The course is taught by Jacqueline Bhabha, Harvard’s Research Director of the Center for Health and Human Rights. Previously Jacqueline Bhabha worked as a practicing human rights lawyer in London and at the European Court of Human Rights in Strasbourg.

While the course contents are available for free, you may opt-in for a verified Harvard certification for an extra fee. Financial aid is available on request for those who qualify through the edX platform.

>> Learn more and register 

Global Institute for Human Rights Summer Program at Penn Law


Dates: 
June 10 - June 14
Where: University of Pennsylvania Law School, Philadelphia, PA
Cost: $2,195


The Penn Law Global Institute for Human Rights offers an immersive, one-week course of study aimed at undergraduate and graduate students, from all over the world, passionate about a career in human rights advocacy, or just looking to enhance their awareness of current and emerging human rights issues. The Institute is unique compared to traditional academic studies of human rights, as the focus of this program is on bringing working human rights advocates from around the world to the table to share their knowledge, experiences, and career paths with the next generation of human rights advocates.

Application Deadline: May 3, 2019

All students who complete the program will receive a Certificate of Completion from the University of Pennsylvania Law School. Scholarships available. 

>> Learn more and apply

Genocide and Human Rights University Program

Dates: August 5-16, 2019
Where: University of Toronto, Toronto, Canada
Cost:  $999.00 CDN


The Zoryan Institute's Genocide and Human Rights University Program (GHRUP) is a two-week, graduate-level summer course hosted in partnership with the University of Toronto History Department. Taught by leading experts over a 2-week period, this course incorporates genocide theory, history, sociology, political science, anthropology and international law.

The GHRUP provides participants with the intellectual framework to understand the numerous, complex, and often emotional issues related to genocide. An examination of several major case studies of genocide including the Armenian Genocide, the Jewish Holocaust, and the Rwandan Genocide among others, provides the foundation for comparative analysis while specific case studies and special themes vary from year to year.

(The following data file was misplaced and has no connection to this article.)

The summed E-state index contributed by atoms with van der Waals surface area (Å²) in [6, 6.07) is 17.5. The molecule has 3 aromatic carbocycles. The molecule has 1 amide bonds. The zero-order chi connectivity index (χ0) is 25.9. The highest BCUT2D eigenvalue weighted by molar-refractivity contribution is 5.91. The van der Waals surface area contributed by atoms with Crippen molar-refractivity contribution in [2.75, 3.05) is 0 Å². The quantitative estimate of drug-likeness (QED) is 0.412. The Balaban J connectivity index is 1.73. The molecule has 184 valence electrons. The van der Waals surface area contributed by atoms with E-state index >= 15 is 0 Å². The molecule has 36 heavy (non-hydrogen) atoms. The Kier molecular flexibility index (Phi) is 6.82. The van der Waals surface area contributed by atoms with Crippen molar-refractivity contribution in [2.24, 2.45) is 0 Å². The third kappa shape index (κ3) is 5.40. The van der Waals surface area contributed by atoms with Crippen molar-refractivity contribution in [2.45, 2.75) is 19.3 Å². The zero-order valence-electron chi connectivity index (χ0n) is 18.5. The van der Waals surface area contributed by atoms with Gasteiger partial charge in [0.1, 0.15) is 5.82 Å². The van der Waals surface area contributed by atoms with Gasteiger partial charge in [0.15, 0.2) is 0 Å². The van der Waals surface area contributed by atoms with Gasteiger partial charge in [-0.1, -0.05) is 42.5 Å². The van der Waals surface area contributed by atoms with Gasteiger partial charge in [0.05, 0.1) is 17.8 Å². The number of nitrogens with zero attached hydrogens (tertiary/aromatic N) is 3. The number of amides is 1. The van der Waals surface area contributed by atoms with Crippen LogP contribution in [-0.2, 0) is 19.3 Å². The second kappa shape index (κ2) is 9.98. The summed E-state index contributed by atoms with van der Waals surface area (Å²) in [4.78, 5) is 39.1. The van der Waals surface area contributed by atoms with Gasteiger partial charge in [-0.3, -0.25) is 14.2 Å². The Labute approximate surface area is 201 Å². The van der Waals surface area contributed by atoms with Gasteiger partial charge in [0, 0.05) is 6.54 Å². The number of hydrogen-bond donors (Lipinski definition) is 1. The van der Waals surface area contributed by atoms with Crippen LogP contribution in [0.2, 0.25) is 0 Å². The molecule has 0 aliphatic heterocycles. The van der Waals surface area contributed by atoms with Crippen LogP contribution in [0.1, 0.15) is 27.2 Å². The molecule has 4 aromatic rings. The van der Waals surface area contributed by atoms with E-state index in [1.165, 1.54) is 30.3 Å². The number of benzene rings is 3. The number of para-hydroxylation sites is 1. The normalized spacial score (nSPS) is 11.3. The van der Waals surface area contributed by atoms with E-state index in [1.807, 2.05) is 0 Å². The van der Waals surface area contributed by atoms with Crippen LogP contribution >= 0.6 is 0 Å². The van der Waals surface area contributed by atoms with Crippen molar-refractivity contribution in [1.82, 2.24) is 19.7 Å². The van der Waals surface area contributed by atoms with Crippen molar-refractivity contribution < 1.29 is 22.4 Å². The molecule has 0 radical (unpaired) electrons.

Students come from all over the world to participate in this structured forum to explore universal questions relating to human rights and their gross violations. 


Application Deadline: April 30, 2019

>> Learn more and apply

Free UCCHRE Webinar with Sandra Sirota



EVENT DETAILS: 

Date: Monday, April 1, 2019
Time: 1-2 pm EDT.
Where: Online Webinar
Cost: FREE 
Presenter: Sandra Sirota

Webinar Description:
The University & College Consortium for Human Rights Education (UCCHRE) will host an online discussion led by Sandra Sirota on the drafting of the Plan of Action for the 4th Phase of the World Programme for Human Rights Education, which is focused on youth (roughly ages 15 – 24). Please join us to offer your perspectives and provide input for the plan. Recommendations from this discussion will be shared with the UN Office of the High Commissioner for Human Rights.

>> Read UN Resolution Plan of Action on the drafting of the Plan of Action

To Join Webinar: RSVP  to email ucchre@gmail.com

Sponsored by the University & College Consortium for Human Rights Education

20th CTAUN Conference at the United Nations


EVENT DETAILS: 

When: Friday, April 5, 2019
Where: United Nations, New York, NY
Cost: $15-35 

The 20th Annual Committee on Teaching about the United Nations (CTAUN) Conference will be held on April 5, 2019, at the United Nations Headquarters in New York.  The theme for this year's conference is: "Our Planet, Our Crisis - What Now?"

This conference will highlight major issues affecting our environment, and showcase efforts underway by UN agencies, governments, NGOs and individuals in finding solutions.  Special emphasis will be on the role of educators in raising awareness and as always we will provide resources for use in the classroom.  


>> Learn more and register

Building and Sustaining Human Rights Cities Together in the South

 



EVENT DETAILS:

When: April 26-28
Times: Day 1: 5:00pm – 9:00pm, Day 2: 8:30am – 5:00pm, Day 3: 8:30am – 11:00am
Where: Atlanta, GA
Cost: FREE and open to the public

Join the National Human Rights Cities Alliance and partners to explore the human rights city organizing model to “bring human rights home.”  This multi-day event aims to promote understanding of human rights cities/communities and advance ideas and models for local human rights practice.

>> Learn more about the National Human Rights Cities Alliance

More details will be forthcoming including lodging and other logistical details. For questions, please email Jacob Flowers at jflower@afsc.org for more information.

Organized by National Human Rights Cities Alliance, American Friends Service Committee – US Human Rights Network. 

Human Rights Educators USA is a national network that strives to promote human dignity, justice, and peace by cultivating an expansive, vibrant base of support for Human Rights Education in the United States.   >> Learn more 
HRE USA is a project of the Center for Transformative Action